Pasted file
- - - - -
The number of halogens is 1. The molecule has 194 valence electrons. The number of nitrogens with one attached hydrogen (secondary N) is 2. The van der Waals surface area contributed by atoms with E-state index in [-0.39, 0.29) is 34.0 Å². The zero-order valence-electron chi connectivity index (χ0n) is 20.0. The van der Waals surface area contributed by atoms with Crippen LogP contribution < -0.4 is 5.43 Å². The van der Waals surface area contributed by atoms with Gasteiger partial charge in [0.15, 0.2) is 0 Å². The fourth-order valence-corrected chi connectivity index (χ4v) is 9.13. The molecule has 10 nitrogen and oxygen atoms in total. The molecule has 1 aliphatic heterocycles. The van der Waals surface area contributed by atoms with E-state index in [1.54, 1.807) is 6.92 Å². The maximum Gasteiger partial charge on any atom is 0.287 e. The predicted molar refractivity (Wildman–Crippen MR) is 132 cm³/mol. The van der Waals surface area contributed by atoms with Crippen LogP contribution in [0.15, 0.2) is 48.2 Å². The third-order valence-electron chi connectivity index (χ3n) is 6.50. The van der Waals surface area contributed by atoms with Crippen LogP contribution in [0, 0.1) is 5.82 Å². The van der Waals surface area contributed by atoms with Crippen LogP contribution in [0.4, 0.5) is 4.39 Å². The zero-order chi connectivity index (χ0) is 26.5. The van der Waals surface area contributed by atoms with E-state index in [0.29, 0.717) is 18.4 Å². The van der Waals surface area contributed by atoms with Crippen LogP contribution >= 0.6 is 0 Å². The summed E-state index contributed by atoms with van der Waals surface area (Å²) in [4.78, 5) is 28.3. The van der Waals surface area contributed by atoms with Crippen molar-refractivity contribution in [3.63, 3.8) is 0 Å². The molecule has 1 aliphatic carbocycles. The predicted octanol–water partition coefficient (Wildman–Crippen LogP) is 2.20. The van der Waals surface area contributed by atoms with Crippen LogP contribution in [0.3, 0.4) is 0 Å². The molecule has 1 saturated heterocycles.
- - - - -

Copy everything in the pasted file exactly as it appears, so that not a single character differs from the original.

The number of halogens is 1. The molecule has 194 valence electrons. The number of nitrogens with one attached hydrogen (secondary N) is 2. The van der Waals surface area contributed by atoms with E-state index in [-0.39, 0.29) is 34.0 Å². The zero-order valence-electron chi connectivity index (χ0n) is 20.0. The van der Waals surface area contributed by atoms with Crippen LogP contribution < -0.4 is 5.43 Å². The van der Waals surface area contributed by atoms with Gasteiger partial charge in [0.15, 0.2) is 0 Å². The fourth-order valence-corrected chi connectivity index (χ4v) is 9.13. The molecule has 10 nitrogen and oxygen atoms in total. The molecule has 1 aliphatic heterocycles. The van der Waals surface area contributed by atoms with E-state index in [1.54, 1.807) is 6.92 Å². The maximum Gasteiger partial charge on any atom is 0.287 e. The predicted molar refractivity (Wildman–Crippen MR) is 132 cm³/mol. The van der Waals surface area contributed by atoms with Crippen LogP contribution in [0.15, 0.2) is 48.2 Å². The third-order valence-electron chi connectivity index (χ3n) is 6.50. The van der Waals surface area contributed by atoms with Crippen LogP contribution in [0, 0.1) is 5.82 Å². The van der Waals surface area contributed by atoms with Crippen LogP contribution in [0.4, 0.5) is 4.39 Å². The zero-order chi connectivity index (χ0) is 26.5. The van der Waals surface area contributed by atoms with E-state index in [0.29, 0.717) is 18.4 Å². The van der Waals surface area contributed by atoms with Crippen LogP contribution >= 0.6 is 0 Å². The summed E-state index contributed by atoms with van der Waals surface area (Å²) in [4.78, 5) is 28.3. The van der Waals surface area contributed by atoms with Crippen molar-refractivity contribution in [3.63, 3.8) is 0 Å². The molecule has 1 aliphatic carbocycles. The predicted octanol–water partition coefficient (Wildman–Crippen LogP) is 2.20. The van der Waals surface area contributed by atoms with Crippen LogP contribution in [0.3, 0.4) is 0 Å². The molecule has 1 saturated heterocycles.